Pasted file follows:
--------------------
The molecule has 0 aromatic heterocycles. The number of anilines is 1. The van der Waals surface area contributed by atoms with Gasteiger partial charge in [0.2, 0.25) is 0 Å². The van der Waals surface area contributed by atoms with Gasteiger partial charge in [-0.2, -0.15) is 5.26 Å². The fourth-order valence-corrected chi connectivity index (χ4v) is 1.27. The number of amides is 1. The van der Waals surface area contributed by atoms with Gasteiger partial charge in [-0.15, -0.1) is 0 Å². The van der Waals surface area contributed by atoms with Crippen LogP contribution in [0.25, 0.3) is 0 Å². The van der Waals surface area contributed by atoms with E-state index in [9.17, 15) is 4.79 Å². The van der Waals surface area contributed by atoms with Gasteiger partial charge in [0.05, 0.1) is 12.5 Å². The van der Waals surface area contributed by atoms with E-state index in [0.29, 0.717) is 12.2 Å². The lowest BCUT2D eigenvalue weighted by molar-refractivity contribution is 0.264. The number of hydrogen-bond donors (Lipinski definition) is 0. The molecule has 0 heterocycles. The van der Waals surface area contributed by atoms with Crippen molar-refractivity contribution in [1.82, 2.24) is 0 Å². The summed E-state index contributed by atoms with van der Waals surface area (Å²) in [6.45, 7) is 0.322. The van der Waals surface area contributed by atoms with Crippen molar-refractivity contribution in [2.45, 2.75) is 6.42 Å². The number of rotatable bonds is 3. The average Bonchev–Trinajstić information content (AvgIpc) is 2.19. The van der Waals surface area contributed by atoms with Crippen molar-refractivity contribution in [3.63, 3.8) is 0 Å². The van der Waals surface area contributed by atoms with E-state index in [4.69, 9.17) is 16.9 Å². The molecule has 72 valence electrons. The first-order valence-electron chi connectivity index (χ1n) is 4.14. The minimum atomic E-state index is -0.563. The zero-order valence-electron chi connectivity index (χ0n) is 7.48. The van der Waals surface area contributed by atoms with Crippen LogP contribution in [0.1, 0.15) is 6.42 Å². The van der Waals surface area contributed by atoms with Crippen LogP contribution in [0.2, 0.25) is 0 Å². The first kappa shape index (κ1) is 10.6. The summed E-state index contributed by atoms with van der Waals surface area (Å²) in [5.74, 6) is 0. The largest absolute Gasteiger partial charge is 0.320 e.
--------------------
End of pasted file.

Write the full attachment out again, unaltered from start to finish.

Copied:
The molecule has 0 aromatic heterocycles. The number of anilines is 1. The van der Waals surface area contributed by atoms with Gasteiger partial charge in [0.2, 0.25) is 0 Å². The van der Waals surface area contributed by atoms with Gasteiger partial charge in [-0.2, -0.15) is 5.26 Å². The fourth-order valence-corrected chi connectivity index (χ4v) is 1.27. The number of amides is 1. The van der Waals surface area contributed by atoms with Gasteiger partial charge in [-0.15, -0.1) is 0 Å². The van der Waals surface area contributed by atoms with Crippen LogP contribution in [0.25, 0.3) is 0 Å². The van der Waals surface area contributed by atoms with E-state index in [9.17, 15) is 4.79 Å². The van der Waals surface area contributed by atoms with Gasteiger partial charge in [0.05, 0.1) is 12.5 Å². The van der Waals surface area contributed by atoms with E-state index in [0.29, 0.717) is 12.2 Å². The lowest BCUT2D eigenvalue weighted by molar-refractivity contribution is 0.264. The number of hydrogen-bond donors (Lipinski definition) is 0. The molecule has 0 heterocycles. The van der Waals surface area contributed by atoms with Crippen molar-refractivity contribution in [1.82, 2.24) is 0 Å². The summed E-state index contributed by atoms with van der Waals surface area (Å²) in [6.45, 7) is 0.322. The van der Waals surface area contributed by atoms with Crippen molar-refractivity contribution in [2.45, 2.75) is 6.42 Å². The number of rotatable bonds is 3. The average Bonchev–Trinajstić information content (AvgIpc) is 2.19. The van der Waals surface area contributed by atoms with Crippen molar-refractivity contribution in [3.63, 3.8) is 0 Å². The van der Waals surface area contributed by atoms with E-state index in [4.69, 9.17) is 16.9 Å². The molecule has 72 valence electrons. The first-order valence-electron chi connectivity index (χ1n) is 4.14. The minimum atomic E-state index is -0.563. The zero-order valence-electron chi connectivity index (χ0n) is 7.48. The van der Waals surface area contributed by atoms with Crippen LogP contribution in [0.1, 0.15) is 6.42 Å². The van der Waals surface area contributed by atoms with Crippen LogP contribution in [0.2, 0.25) is 0 Å². The first kappa shape index (κ1) is 10.6. The summed E-state index contributed by atoms with van der Waals surface area (Å²) in [5.74, 6) is 0. The largest absolute Gasteiger partial charge is 0.320 e.